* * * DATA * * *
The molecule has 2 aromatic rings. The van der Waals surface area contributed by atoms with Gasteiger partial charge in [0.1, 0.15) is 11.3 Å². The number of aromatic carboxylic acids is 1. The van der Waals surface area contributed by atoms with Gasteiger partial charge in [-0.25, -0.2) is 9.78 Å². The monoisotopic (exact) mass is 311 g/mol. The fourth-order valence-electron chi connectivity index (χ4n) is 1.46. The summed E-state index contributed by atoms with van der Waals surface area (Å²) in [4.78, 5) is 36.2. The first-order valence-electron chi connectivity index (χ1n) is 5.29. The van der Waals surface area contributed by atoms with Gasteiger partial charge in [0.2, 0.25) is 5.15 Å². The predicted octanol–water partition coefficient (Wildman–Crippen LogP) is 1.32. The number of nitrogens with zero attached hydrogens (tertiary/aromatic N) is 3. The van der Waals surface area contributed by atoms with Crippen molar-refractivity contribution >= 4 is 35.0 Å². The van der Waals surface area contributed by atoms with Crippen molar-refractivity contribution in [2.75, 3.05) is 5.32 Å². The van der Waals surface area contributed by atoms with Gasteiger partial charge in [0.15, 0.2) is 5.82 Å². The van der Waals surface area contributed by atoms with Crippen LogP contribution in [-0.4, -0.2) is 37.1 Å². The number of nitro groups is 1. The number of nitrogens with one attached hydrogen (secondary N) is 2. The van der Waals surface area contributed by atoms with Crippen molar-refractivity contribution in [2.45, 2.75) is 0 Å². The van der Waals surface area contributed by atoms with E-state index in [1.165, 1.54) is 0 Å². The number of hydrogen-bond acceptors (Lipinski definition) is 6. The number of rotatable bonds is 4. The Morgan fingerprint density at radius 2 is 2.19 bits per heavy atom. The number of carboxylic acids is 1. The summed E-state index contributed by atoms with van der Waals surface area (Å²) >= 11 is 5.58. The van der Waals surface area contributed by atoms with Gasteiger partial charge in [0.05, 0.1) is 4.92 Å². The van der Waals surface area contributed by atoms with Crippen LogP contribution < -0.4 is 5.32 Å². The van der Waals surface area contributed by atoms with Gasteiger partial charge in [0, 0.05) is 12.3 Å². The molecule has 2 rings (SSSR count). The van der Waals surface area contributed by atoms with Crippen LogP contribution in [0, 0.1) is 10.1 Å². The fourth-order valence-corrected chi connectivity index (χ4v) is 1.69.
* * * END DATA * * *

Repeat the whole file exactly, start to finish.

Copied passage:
The molecule has 2 aromatic rings. The van der Waals surface area contributed by atoms with Gasteiger partial charge in [0.1, 0.15) is 11.3 Å². The number of aromatic carboxylic acids is 1. The van der Waals surface area contributed by atoms with Gasteiger partial charge in [-0.25, -0.2) is 9.78 Å². The monoisotopic (exact) mass is 311 g/mol. The fourth-order valence-electron chi connectivity index (χ4n) is 1.46. The summed E-state index contributed by atoms with van der Waals surface area (Å²) in [4.78, 5) is 36.2. The first-order valence-electron chi connectivity index (χ1n) is 5.29. The van der Waals surface area contributed by atoms with Gasteiger partial charge in [0.2, 0.25) is 5.15 Å². The predicted octanol–water partition coefficient (Wildman–Crippen LogP) is 1.32. The number of nitrogens with zero attached hydrogens (tertiary/aromatic N) is 3. The van der Waals surface area contributed by atoms with Crippen molar-refractivity contribution >= 4 is 35.0 Å². The van der Waals surface area contributed by atoms with Crippen molar-refractivity contribution in [2.75, 3.05) is 5.32 Å². The van der Waals surface area contributed by atoms with Gasteiger partial charge in [0.15, 0.2) is 5.82 Å². The van der Waals surface area contributed by atoms with Crippen LogP contribution in [-0.4, -0.2) is 37.1 Å². The number of nitro groups is 1. The number of nitrogens with one attached hydrogen (secondary N) is 2. The van der Waals surface area contributed by atoms with Crippen molar-refractivity contribution in [2.45, 2.75) is 0 Å². The van der Waals surface area contributed by atoms with E-state index in [1.165, 1.54) is 0 Å². The number of hydrogen-bond acceptors (Lipinski definition) is 6. The number of rotatable bonds is 4. The Morgan fingerprint density at radius 2 is 2.19 bits per heavy atom. The number of carboxylic acids is 1. The summed E-state index contributed by atoms with van der Waals surface area (Å²) >= 11 is 5.58. The van der Waals surface area contributed by atoms with Gasteiger partial charge in [0.05, 0.1) is 4.92 Å². The van der Waals surface area contributed by atoms with Crippen LogP contribution < -0.4 is 5.32 Å². The van der Waals surface area contributed by atoms with Gasteiger partial charge in [0, 0.05) is 12.3 Å². The molecule has 2 rings (SSSR count). The van der Waals surface area contributed by atoms with Crippen LogP contribution in [0, 0.1) is 10.1 Å². The fourth-order valence-corrected chi connectivity index (χ4v) is 1.69.